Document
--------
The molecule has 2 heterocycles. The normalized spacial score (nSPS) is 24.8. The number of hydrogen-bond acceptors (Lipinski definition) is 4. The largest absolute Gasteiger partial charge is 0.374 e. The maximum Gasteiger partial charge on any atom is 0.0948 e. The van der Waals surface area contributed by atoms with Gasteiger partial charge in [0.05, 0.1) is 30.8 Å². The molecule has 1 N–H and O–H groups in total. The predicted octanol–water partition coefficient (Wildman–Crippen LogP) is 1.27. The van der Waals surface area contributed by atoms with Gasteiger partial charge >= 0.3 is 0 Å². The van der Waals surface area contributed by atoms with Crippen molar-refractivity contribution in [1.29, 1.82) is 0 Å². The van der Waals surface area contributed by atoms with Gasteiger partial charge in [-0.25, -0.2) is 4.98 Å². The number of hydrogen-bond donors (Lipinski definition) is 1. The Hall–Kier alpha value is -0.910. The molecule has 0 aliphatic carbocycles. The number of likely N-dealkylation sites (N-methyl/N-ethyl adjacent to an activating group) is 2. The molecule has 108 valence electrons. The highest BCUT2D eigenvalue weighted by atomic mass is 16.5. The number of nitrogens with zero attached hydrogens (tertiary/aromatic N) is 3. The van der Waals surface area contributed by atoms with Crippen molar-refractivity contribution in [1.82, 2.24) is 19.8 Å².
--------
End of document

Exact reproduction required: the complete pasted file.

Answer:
The molecule has 2 heterocycles. The normalized spacial score (nSPS) is 24.8. The number of hydrogen-bond acceptors (Lipinski definition) is 4. The largest absolute Gasteiger partial charge is 0.374 e. The maximum Gasteiger partial charge on any atom is 0.0948 e. The van der Waals surface area contributed by atoms with Gasteiger partial charge in [0.05, 0.1) is 30.8 Å². The molecule has 1 N–H and O–H groups in total. The predicted octanol–water partition coefficient (Wildman–Crippen LogP) is 1.27. The van der Waals surface area contributed by atoms with Gasteiger partial charge >= 0.3 is 0 Å². The van der Waals surface area contributed by atoms with Crippen molar-refractivity contribution in [1.29, 1.82) is 0 Å². The van der Waals surface area contributed by atoms with Gasteiger partial charge in [-0.25, -0.2) is 4.98 Å². The number of hydrogen-bond donors (Lipinski definition) is 1. The Hall–Kier alpha value is -0.910. The molecule has 0 aliphatic carbocycles. The number of likely N-dealkylation sites (N-methyl/N-ethyl adjacent to an activating group) is 2. The molecule has 108 valence electrons. The highest BCUT2D eigenvalue weighted by atomic mass is 16.5. The number of nitrogens with zero attached hydrogens (tertiary/aromatic N) is 3. The van der Waals surface area contributed by atoms with Crippen molar-refractivity contribution in [1.82, 2.24) is 19.8 Å².